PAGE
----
I had that moment on a boat in the Atlantic. I looked around and saw people in neon colored life vests, equipped with ropes and carabiners, and got myself a slice of their reality. There were no other women aboard the ship, yet I felt comfortable, like that was where I was supposed to be. We dropped off men to each of the large wind turbines in Deepwater Wind’s offshore wind farm off the coast of Block Island, Rhode Island, and shuttled them from site to site. I spoke with the captain, and watched bags of food and equipment swing high above my head, roped up to the team on the high platform. I watched as they climbed the ladders of the yellow base, and as they came back down to the ship. I noted all of the moving parts of the sophisticated operation of coordinating and executing maintenance on the huge mechanical islands that comprise the only offshore wind farm in the U.S.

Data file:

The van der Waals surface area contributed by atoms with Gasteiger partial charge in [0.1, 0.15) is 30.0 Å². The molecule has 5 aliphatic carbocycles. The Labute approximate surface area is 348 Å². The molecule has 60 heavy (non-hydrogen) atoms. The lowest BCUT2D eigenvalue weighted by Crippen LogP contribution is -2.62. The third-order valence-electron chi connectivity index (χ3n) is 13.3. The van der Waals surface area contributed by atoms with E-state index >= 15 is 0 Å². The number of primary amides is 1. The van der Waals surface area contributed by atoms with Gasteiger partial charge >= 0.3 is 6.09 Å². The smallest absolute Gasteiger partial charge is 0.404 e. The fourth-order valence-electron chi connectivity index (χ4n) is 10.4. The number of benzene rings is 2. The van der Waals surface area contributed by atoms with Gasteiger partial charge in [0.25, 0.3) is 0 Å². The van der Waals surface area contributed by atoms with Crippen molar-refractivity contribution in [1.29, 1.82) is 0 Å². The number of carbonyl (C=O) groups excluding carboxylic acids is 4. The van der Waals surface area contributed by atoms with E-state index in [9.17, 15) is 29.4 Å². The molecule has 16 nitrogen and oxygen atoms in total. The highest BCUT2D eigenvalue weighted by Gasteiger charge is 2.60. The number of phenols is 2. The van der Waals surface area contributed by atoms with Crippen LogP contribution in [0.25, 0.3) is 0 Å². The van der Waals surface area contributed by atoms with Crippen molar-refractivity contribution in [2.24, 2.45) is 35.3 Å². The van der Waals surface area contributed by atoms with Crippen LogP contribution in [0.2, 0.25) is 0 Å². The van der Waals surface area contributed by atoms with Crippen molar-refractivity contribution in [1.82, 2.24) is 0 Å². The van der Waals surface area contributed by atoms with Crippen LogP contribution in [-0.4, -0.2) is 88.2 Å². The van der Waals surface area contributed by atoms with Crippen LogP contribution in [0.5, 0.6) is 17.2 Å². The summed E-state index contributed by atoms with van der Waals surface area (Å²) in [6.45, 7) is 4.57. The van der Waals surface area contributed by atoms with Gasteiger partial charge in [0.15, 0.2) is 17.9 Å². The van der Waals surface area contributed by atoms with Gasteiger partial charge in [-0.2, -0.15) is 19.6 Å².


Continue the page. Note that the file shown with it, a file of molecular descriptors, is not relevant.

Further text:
I came home and relayed my experience, and was almost waiting for someone to stop me, and say “how’d you end up with the coolest job ever?” or “that’s a job?” Then I realized it’s only the coolest to me. I enjoy the challenge of finagling my way inside. Of running from office to harbor to transmission station to get the information I needed for the story, and the contacts to find my way into the front of the boat where I could get the best shot. Of not knowing when the boat would dock again on shore- if it’d be at sea for 2 hours or 12 (it ended up being 2).

I enjoy soaking up information wherever it may come- in interviews, at a bar after a day of interviews, or at the inner harbor chatting with the harbor manager hoping to spot a boat that was destined for the turbines. As a journalist, I learn about people’s reality, and share it with the world. Then I move on to capturing the next. This is work that I can not only swallow, but I can get excited about. I am able to see other people’s jobs, home lives, families, and study them. Learn from them. And contextualize them for readers.